Don’t Panic

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The Scream, by Edvard Munch

I just finished playing the lead role in a local theatrical production of a play called Stage Kiss by Sarah Ruhl. It was a dream role, meaty, interesting, funny, challenging…and best of all, it was age appropriate…all the things an actress wants to be able to do in her lifetime. The ridiculousness of working full time, raising children and being in a play is impossible to describe. Only people insane enough to do it can understand it. If you don’t love theatre you could never comprehend why anyone would ever do it. It’s completely dumb. And I had to do it. My kids had to do it with me and they weren’t too big on the idea, it was very hard on them. Needless to say, by opening night I was physically and emotionally exhausted. But I was still determined, dammit. And I was still in love with the theatre. I was also scared shitless.

My character only left the stage twice for 30 seconds each to change clothes. So when I walked out on stage to say the first line of the play, I was stuck there for an hour until intermssion. The same was true in Act 2. I had to sing (something I only do in the shower or along with the radio), I had to change costumes on stage, I even had to dance a little. Oh, and I also had to kiss four different people…one of them about 20 times a night, the play is all about stage kisses. I got to slap one guy four times, one slap for every five kisses. I had a fight scene where I got thrown around a little. That’s a lot of stuff to have to do in 2 hours, after working a full day, making dinner for kids, driving carpool and shit. I also had a fuck ton of lines. SO MANY LINES. The show rested on my characters shoulders. I had to keep it together. My fear could not get the best of me.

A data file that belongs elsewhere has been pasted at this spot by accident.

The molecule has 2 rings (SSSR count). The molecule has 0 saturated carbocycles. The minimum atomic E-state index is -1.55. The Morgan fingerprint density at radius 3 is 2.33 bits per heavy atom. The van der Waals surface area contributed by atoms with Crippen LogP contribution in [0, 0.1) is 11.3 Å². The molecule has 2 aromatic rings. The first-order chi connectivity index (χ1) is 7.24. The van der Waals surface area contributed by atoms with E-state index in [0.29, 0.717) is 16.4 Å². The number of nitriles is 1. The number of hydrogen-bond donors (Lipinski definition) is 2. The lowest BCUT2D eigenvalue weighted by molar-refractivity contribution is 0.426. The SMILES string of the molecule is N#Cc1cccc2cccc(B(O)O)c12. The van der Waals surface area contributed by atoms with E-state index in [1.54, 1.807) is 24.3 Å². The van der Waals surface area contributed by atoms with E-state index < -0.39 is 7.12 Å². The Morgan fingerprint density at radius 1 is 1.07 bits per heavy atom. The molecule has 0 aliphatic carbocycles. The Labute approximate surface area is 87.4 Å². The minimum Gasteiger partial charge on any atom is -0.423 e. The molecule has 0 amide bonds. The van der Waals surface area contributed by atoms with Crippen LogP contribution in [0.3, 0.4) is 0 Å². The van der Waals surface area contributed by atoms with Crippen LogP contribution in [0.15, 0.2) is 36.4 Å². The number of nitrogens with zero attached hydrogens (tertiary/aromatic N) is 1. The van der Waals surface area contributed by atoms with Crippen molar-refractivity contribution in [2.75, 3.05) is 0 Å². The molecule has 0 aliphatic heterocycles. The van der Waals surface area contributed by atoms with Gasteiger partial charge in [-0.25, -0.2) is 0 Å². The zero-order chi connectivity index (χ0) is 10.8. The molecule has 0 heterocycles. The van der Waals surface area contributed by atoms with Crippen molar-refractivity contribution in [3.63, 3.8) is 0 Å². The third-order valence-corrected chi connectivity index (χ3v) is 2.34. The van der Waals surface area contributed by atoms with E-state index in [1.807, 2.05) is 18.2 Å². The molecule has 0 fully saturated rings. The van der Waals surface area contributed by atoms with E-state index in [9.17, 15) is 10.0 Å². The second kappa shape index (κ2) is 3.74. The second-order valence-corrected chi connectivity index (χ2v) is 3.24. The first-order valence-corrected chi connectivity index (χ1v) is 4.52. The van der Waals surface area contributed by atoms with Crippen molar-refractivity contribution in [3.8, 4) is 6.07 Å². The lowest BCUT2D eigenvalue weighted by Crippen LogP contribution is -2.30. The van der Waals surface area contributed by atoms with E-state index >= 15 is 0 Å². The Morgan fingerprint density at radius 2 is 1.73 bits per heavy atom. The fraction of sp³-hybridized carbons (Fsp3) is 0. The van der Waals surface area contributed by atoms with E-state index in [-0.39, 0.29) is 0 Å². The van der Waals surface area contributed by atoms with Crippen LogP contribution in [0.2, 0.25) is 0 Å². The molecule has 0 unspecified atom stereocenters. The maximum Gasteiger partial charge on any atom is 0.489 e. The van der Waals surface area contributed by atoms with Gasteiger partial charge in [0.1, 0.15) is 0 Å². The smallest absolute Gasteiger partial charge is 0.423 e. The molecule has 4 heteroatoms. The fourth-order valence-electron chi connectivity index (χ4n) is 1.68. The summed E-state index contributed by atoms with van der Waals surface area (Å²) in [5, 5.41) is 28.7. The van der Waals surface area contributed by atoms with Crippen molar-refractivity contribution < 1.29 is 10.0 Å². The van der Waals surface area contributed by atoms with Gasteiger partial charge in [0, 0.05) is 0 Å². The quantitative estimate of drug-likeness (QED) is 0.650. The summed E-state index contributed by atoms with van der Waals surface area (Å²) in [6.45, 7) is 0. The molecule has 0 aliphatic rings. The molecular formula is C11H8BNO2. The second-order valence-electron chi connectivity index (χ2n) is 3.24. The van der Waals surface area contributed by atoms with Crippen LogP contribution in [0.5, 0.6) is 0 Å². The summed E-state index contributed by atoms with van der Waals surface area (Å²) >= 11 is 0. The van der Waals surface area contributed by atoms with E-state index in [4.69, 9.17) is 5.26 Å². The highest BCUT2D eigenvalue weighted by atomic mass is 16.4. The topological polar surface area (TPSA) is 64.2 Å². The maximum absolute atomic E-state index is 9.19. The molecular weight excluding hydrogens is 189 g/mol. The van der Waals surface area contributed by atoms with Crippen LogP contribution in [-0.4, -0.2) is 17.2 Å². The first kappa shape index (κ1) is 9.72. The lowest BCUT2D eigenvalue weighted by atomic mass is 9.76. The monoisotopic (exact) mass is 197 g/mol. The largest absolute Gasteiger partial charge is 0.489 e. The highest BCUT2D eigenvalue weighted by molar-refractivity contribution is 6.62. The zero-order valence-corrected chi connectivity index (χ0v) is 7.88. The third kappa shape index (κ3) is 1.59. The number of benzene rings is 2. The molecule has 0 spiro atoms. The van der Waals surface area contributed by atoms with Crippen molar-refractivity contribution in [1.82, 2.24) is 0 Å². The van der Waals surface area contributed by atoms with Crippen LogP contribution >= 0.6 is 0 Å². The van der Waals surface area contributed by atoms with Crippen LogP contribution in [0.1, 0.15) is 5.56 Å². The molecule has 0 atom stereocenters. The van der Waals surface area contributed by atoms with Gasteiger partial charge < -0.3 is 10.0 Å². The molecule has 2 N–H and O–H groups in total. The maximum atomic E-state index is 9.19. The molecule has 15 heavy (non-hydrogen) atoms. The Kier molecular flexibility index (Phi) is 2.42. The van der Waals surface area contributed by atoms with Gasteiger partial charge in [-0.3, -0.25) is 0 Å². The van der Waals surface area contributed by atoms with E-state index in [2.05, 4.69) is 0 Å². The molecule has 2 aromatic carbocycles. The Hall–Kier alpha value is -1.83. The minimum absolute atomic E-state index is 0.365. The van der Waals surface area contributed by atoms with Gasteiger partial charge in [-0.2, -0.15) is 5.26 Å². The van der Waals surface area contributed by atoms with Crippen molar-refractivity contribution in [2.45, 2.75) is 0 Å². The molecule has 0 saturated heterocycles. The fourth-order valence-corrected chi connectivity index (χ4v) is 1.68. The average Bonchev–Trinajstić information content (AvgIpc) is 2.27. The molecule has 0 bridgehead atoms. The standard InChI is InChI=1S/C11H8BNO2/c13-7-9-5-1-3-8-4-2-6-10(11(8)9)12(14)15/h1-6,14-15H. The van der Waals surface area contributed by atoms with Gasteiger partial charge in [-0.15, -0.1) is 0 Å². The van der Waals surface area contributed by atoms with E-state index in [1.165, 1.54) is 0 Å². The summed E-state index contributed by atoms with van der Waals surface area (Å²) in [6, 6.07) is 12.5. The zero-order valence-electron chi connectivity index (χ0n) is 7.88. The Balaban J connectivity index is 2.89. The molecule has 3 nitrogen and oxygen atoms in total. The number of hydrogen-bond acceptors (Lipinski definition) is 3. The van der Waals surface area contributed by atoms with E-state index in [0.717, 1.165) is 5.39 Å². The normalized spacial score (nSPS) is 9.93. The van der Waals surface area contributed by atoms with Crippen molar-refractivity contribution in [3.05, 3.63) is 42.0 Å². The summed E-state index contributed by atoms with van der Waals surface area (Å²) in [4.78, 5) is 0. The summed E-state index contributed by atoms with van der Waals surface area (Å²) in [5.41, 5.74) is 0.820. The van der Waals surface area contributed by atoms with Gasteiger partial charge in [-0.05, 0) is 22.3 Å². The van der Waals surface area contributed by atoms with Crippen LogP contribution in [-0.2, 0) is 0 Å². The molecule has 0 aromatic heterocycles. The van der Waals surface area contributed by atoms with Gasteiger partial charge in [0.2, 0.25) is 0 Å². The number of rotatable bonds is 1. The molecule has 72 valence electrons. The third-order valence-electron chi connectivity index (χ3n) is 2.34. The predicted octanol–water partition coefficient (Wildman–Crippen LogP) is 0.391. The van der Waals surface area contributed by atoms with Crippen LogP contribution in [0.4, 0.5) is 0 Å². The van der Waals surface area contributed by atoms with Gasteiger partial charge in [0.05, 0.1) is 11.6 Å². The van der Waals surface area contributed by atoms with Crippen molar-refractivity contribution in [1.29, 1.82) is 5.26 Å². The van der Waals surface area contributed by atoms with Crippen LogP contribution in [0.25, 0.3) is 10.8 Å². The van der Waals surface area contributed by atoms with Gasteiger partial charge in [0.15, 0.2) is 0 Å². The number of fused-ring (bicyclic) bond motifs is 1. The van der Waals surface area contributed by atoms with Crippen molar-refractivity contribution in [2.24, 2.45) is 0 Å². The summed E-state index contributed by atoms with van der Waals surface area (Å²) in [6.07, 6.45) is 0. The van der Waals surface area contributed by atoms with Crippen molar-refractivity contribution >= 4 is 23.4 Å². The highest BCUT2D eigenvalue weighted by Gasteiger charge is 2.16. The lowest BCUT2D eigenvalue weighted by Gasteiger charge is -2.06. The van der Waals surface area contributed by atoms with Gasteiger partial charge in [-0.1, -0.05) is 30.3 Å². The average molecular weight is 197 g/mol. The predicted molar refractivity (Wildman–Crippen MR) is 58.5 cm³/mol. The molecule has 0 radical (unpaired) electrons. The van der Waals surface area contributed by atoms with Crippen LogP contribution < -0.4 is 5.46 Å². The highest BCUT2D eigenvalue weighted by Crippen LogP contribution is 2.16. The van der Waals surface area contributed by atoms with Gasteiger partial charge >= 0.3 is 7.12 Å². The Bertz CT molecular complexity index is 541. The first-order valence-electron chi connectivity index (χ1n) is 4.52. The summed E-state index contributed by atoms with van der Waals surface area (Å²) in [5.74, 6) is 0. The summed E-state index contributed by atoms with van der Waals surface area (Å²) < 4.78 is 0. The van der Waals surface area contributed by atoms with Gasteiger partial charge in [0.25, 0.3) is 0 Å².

It was a lot of pressure. I became somewhat fascinated, over the five weeks of rehearsal and four and half weeks of performances, in how my body reacted to the stress. Not my mind, but my body. I am pretty self aware and rarely let my mind spill out onto the stage. Ok, well there was this one time when I had a “minor” breakdown about a costume I didn’t feel good about and said something to the costumer that I was later told went something like “I would never fuck anyone in this dress. If someone tried to fuck me while I was wearing this dress I would make them take it off me first.” I don’t recall saying it, I felt like I was simply explaining that the dress didn’t make me feel pretty but whatever, I apologized to her and we got a better dress, thank god.  Other than that one tiny moment where my mind leaked out of my mouth and went completely insane…I kept my mind pretty contained through the experience. I lost close to ten pounds through it all but that was from not eating dinner. There was absolutely no time. I let my youngest kid stay home twice during tech week because he was suddenly very fake sick (this is code for he missed the shit out of me and needed some mommy time). But generally, I was pretty impressed with how I held it together through weeks of five hours of sleep a night and enormous pressure. I even got my real job done.

I have a friend (yeah, you) who always tells me to breathe on stage. It’s totally annoying advice until you realize you aren’t actually breathing and find that when you do, it’s so much better. Oxygen is good. I learned to really breathe on stage during this show. It was very helpful. When our first preview audiences arrived, I became really interested in how my body was experiencing stage fright. I made mental notes of how it was manifesting in my body and how it related to what was going on in my mind. Opening night I was nervous, hyper focused, afraid of making a mistake and derailing the show. It didn’t happen, I was fine…not great but totally fine. I stayed in a state of rigidity the entire two hours. The next morning, I had a nice chat with myself (smacked myself around a little) about why I was there, what I hoped to gain from the experience, and what the point of it was if I was going to spend four weeks on stage terrified of making a mistake. For the second performance I went in absolutely and completely determined to have fun. I danced to great music before I left the house, I talked sweetly to myself and my family. I filled myself with happy, loving thoughts.